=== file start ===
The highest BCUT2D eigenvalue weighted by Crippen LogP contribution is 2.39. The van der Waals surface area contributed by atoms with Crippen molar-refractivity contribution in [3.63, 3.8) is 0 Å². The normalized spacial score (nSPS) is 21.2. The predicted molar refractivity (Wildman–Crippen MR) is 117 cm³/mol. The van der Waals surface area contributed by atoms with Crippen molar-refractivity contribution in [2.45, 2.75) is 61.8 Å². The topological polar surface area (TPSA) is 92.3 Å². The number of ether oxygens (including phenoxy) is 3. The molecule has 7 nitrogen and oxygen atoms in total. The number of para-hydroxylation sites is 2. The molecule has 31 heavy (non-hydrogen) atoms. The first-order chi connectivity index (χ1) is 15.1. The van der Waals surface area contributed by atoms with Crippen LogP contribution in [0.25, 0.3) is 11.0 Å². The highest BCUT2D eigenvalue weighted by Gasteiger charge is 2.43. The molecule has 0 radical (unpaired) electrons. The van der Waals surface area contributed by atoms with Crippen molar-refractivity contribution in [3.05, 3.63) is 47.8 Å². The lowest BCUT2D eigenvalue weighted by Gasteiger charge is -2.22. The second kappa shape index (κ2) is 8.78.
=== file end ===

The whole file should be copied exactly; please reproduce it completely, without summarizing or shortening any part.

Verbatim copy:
The highest BCUT2D eigenvalue weighted by Crippen LogP contribution is 2.39. The van der Waals surface area contributed by atoms with Crippen molar-refractivity contribution in [3.63, 3.8) is 0 Å². The normalized spacial score (nSPS) is 21.2. The predicted molar refractivity (Wildman–Crippen MR) is 117 cm³/mol. The van der Waals surface area contributed by atoms with Crippen molar-refractivity contribution in [2.45, 2.75) is 61.8 Å². The topological polar surface area (TPSA) is 92.3 Å². The number of ether oxygens (including phenoxy) is 3. The molecule has 7 nitrogen and oxygen atoms in total. The number of para-hydroxylation sites is 2. The molecule has 31 heavy (non-hydrogen) atoms. The first-order chi connectivity index (χ1) is 15.1. The van der Waals surface area contributed by atoms with Crippen LogP contribution in [0.25, 0.3) is 11.0 Å². The highest BCUT2D eigenvalue weighted by Gasteiger charge is 2.43. The molecule has 0 radical (unpaired) electrons. The van der Waals surface area contributed by atoms with Crippen molar-refractivity contribution in [3.05, 3.63) is 47.8 Å². The lowest BCUT2D eigenvalue weighted by Gasteiger charge is -2.22. The second kappa shape index (κ2) is 8.78.